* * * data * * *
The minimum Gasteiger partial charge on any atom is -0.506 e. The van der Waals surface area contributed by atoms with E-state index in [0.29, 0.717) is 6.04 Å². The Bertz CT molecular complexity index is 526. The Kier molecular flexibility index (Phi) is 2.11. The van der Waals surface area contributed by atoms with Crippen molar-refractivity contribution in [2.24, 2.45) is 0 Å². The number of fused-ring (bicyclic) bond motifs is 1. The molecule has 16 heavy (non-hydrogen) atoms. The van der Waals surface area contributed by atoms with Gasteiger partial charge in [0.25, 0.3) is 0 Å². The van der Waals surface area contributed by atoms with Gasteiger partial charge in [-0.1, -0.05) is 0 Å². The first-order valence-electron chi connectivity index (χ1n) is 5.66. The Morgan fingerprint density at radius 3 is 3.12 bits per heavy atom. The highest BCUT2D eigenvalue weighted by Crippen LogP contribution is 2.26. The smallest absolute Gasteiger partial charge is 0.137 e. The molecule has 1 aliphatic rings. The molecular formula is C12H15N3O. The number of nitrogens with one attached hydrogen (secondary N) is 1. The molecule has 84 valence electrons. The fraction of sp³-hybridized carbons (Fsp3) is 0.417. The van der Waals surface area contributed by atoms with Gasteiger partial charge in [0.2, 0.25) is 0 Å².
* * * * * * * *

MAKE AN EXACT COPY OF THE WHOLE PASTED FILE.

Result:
The minimum Gasteiger partial charge on any atom is -0.506 e. The van der Waals surface area contributed by atoms with E-state index in [0.29, 0.717) is 6.04 Å². The Bertz CT molecular complexity index is 526. The Kier molecular flexibility index (Phi) is 2.11. The van der Waals surface area contributed by atoms with Crippen molar-refractivity contribution in [2.24, 2.45) is 0 Å². The number of fused-ring (bicyclic) bond motifs is 1. The molecule has 16 heavy (non-hydrogen) atoms. The van der Waals surface area contributed by atoms with Gasteiger partial charge in [0.25, 0.3) is 0 Å². The van der Waals surface area contributed by atoms with Gasteiger partial charge in [-0.1, -0.05) is 0 Å². The first-order valence-electron chi connectivity index (χ1n) is 5.66. The Morgan fingerprint density at radius 3 is 3.12 bits per heavy atom. The highest BCUT2D eigenvalue weighted by Crippen LogP contribution is 2.26. The smallest absolute Gasteiger partial charge is 0.137 e. The molecule has 1 aliphatic rings. The molecular formula is C12H15N3O. The number of nitrogens with one attached hydrogen (secondary N) is 1. The molecule has 84 valence electrons. The fraction of sp³-hybridized carbons (Fsp3) is 0.417. The van der Waals surface area contributed by atoms with Gasteiger partial charge in [0.2, 0.25) is 0 Å².